(With Illustrator and Eagle)

  1. Draw the outline of the panel around your main PCB. Set the coordinates origin to the bottom left corner of the panel outline.
  2. Set units to mm.
  3. Use the Export / Partlist function to get a text file with the XY coordinates of all parts. You can use grep to remove the lines with R/C components or IC and only get the jacks/LEDs/pots :)
  4. Create a new blank board and draw the outline. Set the coordinates origin to the bottom left corner. In all the next steps, don't bother putting things exactly at the right position - put things at approximative locations, and then edit the object properties to fix the coordinates with the exact ones you have in your text file (Note: one of Mutable Instruments' secret weapons, along with autobom.py is a python script that converts such text files to DXF ASCII for panel CAD).
  5. For the mounting holes coordinates, refer to this. You can use the via tool, this will expose a bit of copper (or gold) around the hole.
  6. For the pots, jacks, LEDs, buttons use the hole tool. The "Drill" property sets the diameter (6.5mm for jacks, 7.5mm for pots, 3.1mm for LEDs...)
  7. For artwork, you have 3 colors in your palette: PCB soldermask color (green, black) is the background color, silkscreen color (white) is what you draw on the tPlace layer, but you can also expose traces (silver for HASL finish, gold for ENIG finish). To draw something in golden/silver, draw it on the Top layer (red color), duplicate it, and set it to the tStop layer (grey hatchings) - in other words, something appears golden or silver on the PCB because there's a trace there (Top) and because the soldermask is not applied on top of it (tStop).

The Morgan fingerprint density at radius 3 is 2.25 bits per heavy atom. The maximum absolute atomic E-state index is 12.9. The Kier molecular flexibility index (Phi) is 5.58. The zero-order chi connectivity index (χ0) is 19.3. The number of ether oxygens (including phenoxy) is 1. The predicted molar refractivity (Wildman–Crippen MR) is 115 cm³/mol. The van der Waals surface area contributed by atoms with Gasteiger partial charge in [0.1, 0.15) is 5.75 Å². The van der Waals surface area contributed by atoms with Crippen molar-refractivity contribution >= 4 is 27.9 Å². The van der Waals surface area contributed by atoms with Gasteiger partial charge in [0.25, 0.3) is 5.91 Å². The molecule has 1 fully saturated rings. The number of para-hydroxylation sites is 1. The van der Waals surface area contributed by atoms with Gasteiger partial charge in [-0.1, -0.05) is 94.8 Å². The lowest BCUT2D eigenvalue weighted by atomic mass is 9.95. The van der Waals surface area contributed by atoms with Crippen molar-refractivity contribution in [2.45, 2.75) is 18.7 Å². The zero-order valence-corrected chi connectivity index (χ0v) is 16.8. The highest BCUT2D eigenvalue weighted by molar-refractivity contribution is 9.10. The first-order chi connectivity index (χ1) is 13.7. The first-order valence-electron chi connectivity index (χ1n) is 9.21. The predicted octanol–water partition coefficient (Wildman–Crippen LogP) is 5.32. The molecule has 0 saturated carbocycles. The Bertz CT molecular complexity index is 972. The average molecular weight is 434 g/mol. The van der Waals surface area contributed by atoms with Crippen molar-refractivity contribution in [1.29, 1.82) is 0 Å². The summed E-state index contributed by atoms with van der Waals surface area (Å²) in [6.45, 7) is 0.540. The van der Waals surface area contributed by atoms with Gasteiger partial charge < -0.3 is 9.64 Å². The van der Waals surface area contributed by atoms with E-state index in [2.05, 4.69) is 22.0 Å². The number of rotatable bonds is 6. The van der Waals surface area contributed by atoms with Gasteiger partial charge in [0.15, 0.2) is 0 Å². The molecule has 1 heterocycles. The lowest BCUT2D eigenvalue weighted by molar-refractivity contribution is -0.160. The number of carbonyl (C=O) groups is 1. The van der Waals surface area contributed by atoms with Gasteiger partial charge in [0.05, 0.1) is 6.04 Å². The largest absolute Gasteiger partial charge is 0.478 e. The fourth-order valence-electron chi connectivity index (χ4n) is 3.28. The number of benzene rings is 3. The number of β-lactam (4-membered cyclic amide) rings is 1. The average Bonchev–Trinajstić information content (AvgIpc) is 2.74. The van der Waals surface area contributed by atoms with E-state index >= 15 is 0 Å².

8. Use the Print command to print a 1:1 PDF of your board.
  9. Import the PDF in Illustrator or any other vector graphics program. Create all your type/artwork on top of it.
  10. Export the result as a 600 dpi BMP file. Process it in Gimp / Photoshop to get a 1-bit bitmap. I start by going into Greyscale mode, then use Curves to get a high contrast B&W image, then convert to bitmap with 50% thresholding - don't use dithering - it won't look good and will make huge Gerber files. Depending on the PCB fab, your resolution on the silkscreen is in the 200-400 dpi range only because it will bleed. The soldermask/traces are a bit more precise, but some PCB houses will run a simplification process on the soldermask (tStop) layers to remove small islands.
  11. Use "run import-bmp" to import your artwork in Eagle. Pick the first color in the first dialog box shown by Eagle (I am not sure if I understand how this step works or if there's a bug in the Eagle script - I often have to pick the black when I want to import the white! - so if you get your artwork in negative try again with the other color!). In the next dialog box, input the correct DPI value to have the graphics imported to scale (otherwise there's a lot of trial and error to align it with the board, and you can't resize it in Eagle once it's imported). The text will be added to a new layer. Select everything and move it to the tPlace layer.
  12. Bonus trick: if you have elaborate graphics in gold/silver, you can have a uniform polygon ("ground plane") on Top under the area taken by the graphics, and use only the tStop layer for the graphics - rather than having two copies of the artwork, one on Top and one on tStop. This can help with the Gerber file size.